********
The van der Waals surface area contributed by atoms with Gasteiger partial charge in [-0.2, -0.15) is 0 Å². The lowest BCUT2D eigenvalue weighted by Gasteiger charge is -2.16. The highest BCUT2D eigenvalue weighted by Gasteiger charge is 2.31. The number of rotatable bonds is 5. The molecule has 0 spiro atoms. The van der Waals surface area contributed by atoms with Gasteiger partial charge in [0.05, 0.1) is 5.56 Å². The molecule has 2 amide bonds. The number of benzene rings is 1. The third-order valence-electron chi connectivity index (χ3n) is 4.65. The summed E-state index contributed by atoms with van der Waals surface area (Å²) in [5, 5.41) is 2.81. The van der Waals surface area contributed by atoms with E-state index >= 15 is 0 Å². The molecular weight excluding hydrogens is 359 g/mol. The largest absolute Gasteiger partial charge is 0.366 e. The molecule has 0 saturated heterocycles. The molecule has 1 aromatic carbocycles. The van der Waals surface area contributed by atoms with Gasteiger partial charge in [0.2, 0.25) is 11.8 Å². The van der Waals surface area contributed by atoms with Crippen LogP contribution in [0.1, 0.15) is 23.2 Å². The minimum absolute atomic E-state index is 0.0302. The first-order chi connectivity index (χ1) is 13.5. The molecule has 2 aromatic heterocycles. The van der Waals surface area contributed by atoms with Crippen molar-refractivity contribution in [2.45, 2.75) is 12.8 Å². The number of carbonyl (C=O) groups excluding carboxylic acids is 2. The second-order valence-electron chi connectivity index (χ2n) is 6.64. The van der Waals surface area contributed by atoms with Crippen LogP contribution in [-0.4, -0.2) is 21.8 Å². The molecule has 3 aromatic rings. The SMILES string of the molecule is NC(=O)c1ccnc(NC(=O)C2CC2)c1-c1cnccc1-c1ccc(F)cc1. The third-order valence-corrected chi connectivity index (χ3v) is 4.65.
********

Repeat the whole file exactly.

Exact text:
The van der Waals surface area contributed by atoms with Gasteiger partial charge in [-0.2, -0.15) is 0 Å². The lowest BCUT2D eigenvalue weighted by Gasteiger charge is -2.16. The highest BCUT2D eigenvalue weighted by Gasteiger charge is 2.31. The number of rotatable bonds is 5. The molecule has 0 spiro atoms. The van der Waals surface area contributed by atoms with Gasteiger partial charge in [0.05, 0.1) is 5.56 Å². The molecule has 2 amide bonds. The number of benzene rings is 1. The third-order valence-electron chi connectivity index (χ3n) is 4.65. The summed E-state index contributed by atoms with van der Waals surface area (Å²) in [5, 5.41) is 2.81. The van der Waals surface area contributed by atoms with E-state index >= 15 is 0 Å². The molecular weight excluding hydrogens is 359 g/mol. The largest absolute Gasteiger partial charge is 0.366 e. The molecule has 0 saturated heterocycles. The molecule has 1 aromatic carbocycles. The van der Waals surface area contributed by atoms with Gasteiger partial charge in [0.2, 0.25) is 11.8 Å². The van der Waals surface area contributed by atoms with Crippen LogP contribution in [0.1, 0.15) is 23.2 Å². The minimum absolute atomic E-state index is 0.0302. The first-order chi connectivity index (χ1) is 13.5. The molecule has 2 aromatic heterocycles. The van der Waals surface area contributed by atoms with Crippen molar-refractivity contribution in [2.45, 2.75) is 12.8 Å². The number of carbonyl (C=O) groups excluding carboxylic acids is 2. The second-order valence-electron chi connectivity index (χ2n) is 6.64. The van der Waals surface area contributed by atoms with Crippen LogP contribution in [-0.4, -0.2) is 21.8 Å². The molecule has 3 aromatic rings. The SMILES string of the molecule is NC(=O)c1ccnc(NC(=O)C2CC2)c1-c1cnccc1-c1ccc(F)cc1. The third-order valence-corrected chi connectivity index (χ3v) is 4.65.